Trump to tell judge that keeping classified records was legal

By Thomson Reuters Mar 14, 2024 | 5:16 AM

By Andrew Goudsward

FORT PIERCE, Florida (Reuters) – Donald Trump’s lawyers are set to ask a federal judge on Thursday to dismiss the federal criminal case that accuses him of illegally holding onto classified documents, arguing that he is allowed to keep the records after leaving the presidency.

The hearing in Fort Pierce, Florida is the latest legal gambit by Trump to try to derail the four criminal cases he faces while he campaigns as the Republican candidate challenging Democratic President Joe Biden in the Nov. 5 U.S. election.

In this case, Trump has pleaded not guilty to a 40-count indictment that accused him of retaining sensitive national security documents at his Mar-a-Lago estate in Palm Beach after leaving office in January 2021 and obstructing U.S. government efforts to retrieve them.

Trump’s lawyers are expected to tell U.S. District Judge Aileen Cannon, who was appointed to the bench by Trump, that he was authorized to keep the documents because he designated them as “personal” under a U.S. law on presidential records.

Prosecutors in the case brought by U.S. Special Counsel Jack Smith have said documents related to issues including nuclear weapons capabilities and U.S. vulnerability to military attack could not be construed as personal records. Smith also has argued that Trump knew it was illegal to take the material with him when he left office.

Trump’s lawyers also are expected to argue that the central charge against him – illegally retaining information related to U.S. national defense – is improperly vague as it applies to a former president.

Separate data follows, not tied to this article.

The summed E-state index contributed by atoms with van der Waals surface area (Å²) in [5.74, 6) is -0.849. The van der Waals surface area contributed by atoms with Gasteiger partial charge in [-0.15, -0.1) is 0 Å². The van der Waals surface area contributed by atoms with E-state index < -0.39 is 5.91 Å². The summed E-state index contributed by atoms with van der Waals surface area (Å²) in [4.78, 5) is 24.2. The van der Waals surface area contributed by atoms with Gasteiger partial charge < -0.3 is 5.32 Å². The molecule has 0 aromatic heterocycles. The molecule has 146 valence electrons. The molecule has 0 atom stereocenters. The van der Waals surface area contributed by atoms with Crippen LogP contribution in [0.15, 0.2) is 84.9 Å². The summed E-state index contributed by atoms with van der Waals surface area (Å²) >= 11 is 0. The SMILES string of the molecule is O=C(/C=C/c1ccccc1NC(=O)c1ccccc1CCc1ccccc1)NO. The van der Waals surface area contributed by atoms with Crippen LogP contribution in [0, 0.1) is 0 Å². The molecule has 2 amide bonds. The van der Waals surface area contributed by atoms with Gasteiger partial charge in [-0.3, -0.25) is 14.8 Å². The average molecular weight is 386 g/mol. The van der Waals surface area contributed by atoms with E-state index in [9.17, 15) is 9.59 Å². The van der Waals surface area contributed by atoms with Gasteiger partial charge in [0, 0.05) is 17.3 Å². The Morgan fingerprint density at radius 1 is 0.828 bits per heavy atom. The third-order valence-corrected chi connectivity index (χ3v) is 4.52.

Thursday’s arguments will be focused on two of the seven legal motions Trump has filed to try to toss the charges. His other challenges include an argument for presidential immunity and claims that other U.S. officials who retained classified records, including Biden, were not charged.

Prosecutors have said Trump discussed with his lawyers the possibility of lying to government officials seeking to recover the documents, stored some records in boxes around a toilet, and moved others around Mar-a-Lago to prevent their discovery.

His two co-defendants, personal aide Walt Nauta and Mar-a-Lago property manager Carlos de Oliveira, also have sought to dismiss the case.

The hearing may test Cannon’s receptivity to Trump’s legal claims in the criminal case. Cannon ruled in favor of Trump in an unusual challenge brought before charges were filed and was later rebuked by a federal appeals court.

The timing of a trial remains uncertain. Both Trump and prosecutors acknowledged the currently scheduled May start date will need to be postponed. Smith has sought a July start, while Trump suggested August even as he argued a trial should not happen before the election.

If Trump wins the election, he would have the power to end the two federal criminal cases, though not the two brought under state law.

Trump’s legal maneuvering has yielded some successes in other cases as well.

A federal case that accuses him of illegally trying to overturn his 2020 election loss to Biden is on hold as the Supreme Court considers his argument that he cannot be prosecuted for actions taken as president.

An election-subversion case in Georgia state court has been thrown into limbo as a judge considers whether to remove the lead prosecutor for having a romantic relationship with a subordinate.

Trump’s trial in the fourth case is set for March 25 on New York state charges involving hush money paid to porn star Stormy Daniels. He has asked for that case to be delayed as well.

(Reporting by Andrew Goudsward; Editing by Will Dunham and Andy Sullivan)